Welcome to Day 7 of my Album of the Year 2014 countdown, where I bring you a new album every day (or as close to that as I can) that has impressed me over the past 12 months. And, given the strength of 2014, there’s no let-up in the quality of the albums that I bring you.
If you’ve missed any of the past 6 days or even if you’ve missed any of the past two years’ lists, the links to all of these can be found at the bottom of this post. Please feel free to explore and enjoy!
And now, with that out of the way, let’s concentrate on the Number 14 position:
Season Of Mist
Superlatives get thrown around in music reviews with gay abandon these days it seems. ‘Amazing’ this, ‘awesome’ that; to the point where the sentiment becomes diluted and then, when something genuinely brilliant comes along, it’s hard to do it justice. That feels like the case here with ‘Citadel’, album number two for Australian extreme metallers Ne Obliviscaris. This is a genuinely brilliant but I’m finding it hard to do the album justice in the written form. So why not in the top 10 or higher I hear you ask? The answer is simply because of timing; had this album been released earlier in the year, the chances are it’s magic would have had an even greater effect.
There are a mere six tracks that make up ‘Citadel’ but such is the sheer scope and grandeur on display here, that any thoughts of being short-changed never cross your mind, even when three of them are shorter instrumental pieces. The truth is though, that whilst they may be shorter and act as quieter, more contemplative interludes in between the more extreme material, they are wonderful pieces of music in their own right. Take the opener, ‘Painters Of The Tempest, Pt 1 – Wyrmholes’ for example. It is an intriguing composition dominated by a violent and occasionally slightly discordant lead violin, one of the key components of the Ne Obliviscaris approach. Ably assisted by a piano and some restrained, quiet cinematic sounds, it starts things off in a foreboding and ominous way, without giving away too much about what exactly is to follow.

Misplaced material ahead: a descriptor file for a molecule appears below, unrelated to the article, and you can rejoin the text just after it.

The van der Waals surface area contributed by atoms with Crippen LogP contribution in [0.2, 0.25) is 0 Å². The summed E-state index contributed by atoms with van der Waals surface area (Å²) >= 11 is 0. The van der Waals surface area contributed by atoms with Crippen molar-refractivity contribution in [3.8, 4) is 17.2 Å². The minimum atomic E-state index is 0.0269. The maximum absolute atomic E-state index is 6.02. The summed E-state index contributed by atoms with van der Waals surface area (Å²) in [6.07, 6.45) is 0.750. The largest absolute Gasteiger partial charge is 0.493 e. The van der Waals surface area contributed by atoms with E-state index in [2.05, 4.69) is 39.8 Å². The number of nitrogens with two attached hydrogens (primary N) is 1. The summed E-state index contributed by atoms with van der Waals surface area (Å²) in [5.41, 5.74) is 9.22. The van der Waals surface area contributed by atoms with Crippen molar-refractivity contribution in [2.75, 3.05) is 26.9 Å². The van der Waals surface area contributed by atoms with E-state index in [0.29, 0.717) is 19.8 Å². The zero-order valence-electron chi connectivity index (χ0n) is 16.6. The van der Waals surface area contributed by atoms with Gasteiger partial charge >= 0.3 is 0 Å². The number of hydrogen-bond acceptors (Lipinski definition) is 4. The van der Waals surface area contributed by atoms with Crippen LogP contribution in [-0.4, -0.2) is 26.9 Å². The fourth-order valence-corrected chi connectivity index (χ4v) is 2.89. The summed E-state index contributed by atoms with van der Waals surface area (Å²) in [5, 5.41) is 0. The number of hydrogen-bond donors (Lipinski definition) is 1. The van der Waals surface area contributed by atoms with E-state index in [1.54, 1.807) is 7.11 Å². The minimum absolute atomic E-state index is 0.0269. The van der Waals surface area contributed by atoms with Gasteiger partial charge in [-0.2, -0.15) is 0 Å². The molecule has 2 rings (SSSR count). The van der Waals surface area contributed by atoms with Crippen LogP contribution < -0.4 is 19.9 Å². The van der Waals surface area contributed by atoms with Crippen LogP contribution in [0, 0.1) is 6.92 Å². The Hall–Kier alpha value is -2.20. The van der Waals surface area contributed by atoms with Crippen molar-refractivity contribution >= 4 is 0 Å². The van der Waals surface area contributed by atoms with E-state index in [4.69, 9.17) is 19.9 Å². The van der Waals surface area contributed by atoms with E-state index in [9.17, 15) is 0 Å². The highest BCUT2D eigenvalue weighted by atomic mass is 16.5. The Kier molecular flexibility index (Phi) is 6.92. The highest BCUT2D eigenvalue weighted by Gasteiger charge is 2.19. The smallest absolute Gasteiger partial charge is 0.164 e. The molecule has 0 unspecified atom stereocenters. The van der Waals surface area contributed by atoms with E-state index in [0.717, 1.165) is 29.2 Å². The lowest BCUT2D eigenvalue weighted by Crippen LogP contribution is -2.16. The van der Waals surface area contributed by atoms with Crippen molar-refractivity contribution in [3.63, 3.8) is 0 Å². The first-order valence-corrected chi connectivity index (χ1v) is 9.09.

Part 2 of what is in fact a trilogy of material is a 16-minute plus epic that those aforementioned superlatives just cannot do justice. Words like ‘epic’, ‘sensational’ and ‘majestic’ come to mind as the track ebbs and flows from one breath-taking segment to another. The brutality of death metal duels with quieter, more subtle moments and warp-speed tempos dominated by frenetic double-pedal drumming are juxtaposed by slower, more relaxed and soothing passages where our friend the violin will again make a welcome appearance, creating almost a folky vibe to the music. Then, as if that wasn’t enough, the track is littered with some great prog moments and even more gorgeous melodies. The growled vocals give way to clean singing, the guitars cease their incisive, clinical riffing in favour of a memorable lead break or poignant melody and the violin once again weaves its magic. And the whole composition builds inexorably towards an epic conclusion where the hairs on the back of my neck never fail to stand on end.
The trend has been set and the remainder of the album follows in a similarly complex and mind-blowing manner. The sheer scope of ‘Citadel’ is stunning and I would venture to use the word ‘peerless’. I know not of any other band that manages to create music as ambitious as this but with such apparent ease. The flow throughout the album is very impressive and in spite of the complexity, the compositions do not come across as clunky or awkward; for all its extremity, it’s as smooth as silk, offering up new and exciting subtleties on each and every listen, only adding to the longevity that ‘Citadel’ will undoubtedly provide for months and years to come.
Check out the other posts in this series:
Album of the Year 2014 – Number 15
Album of the Year 2014 – Number 16
Album of the Year 2014 – Number 17
Album of the Year 2014 – Number 18
Album of the Year 2014 – Number 19
Album of the Year 2014 – Number 20
And if you’re interested, my similar countdowns from previous years can be accessed here: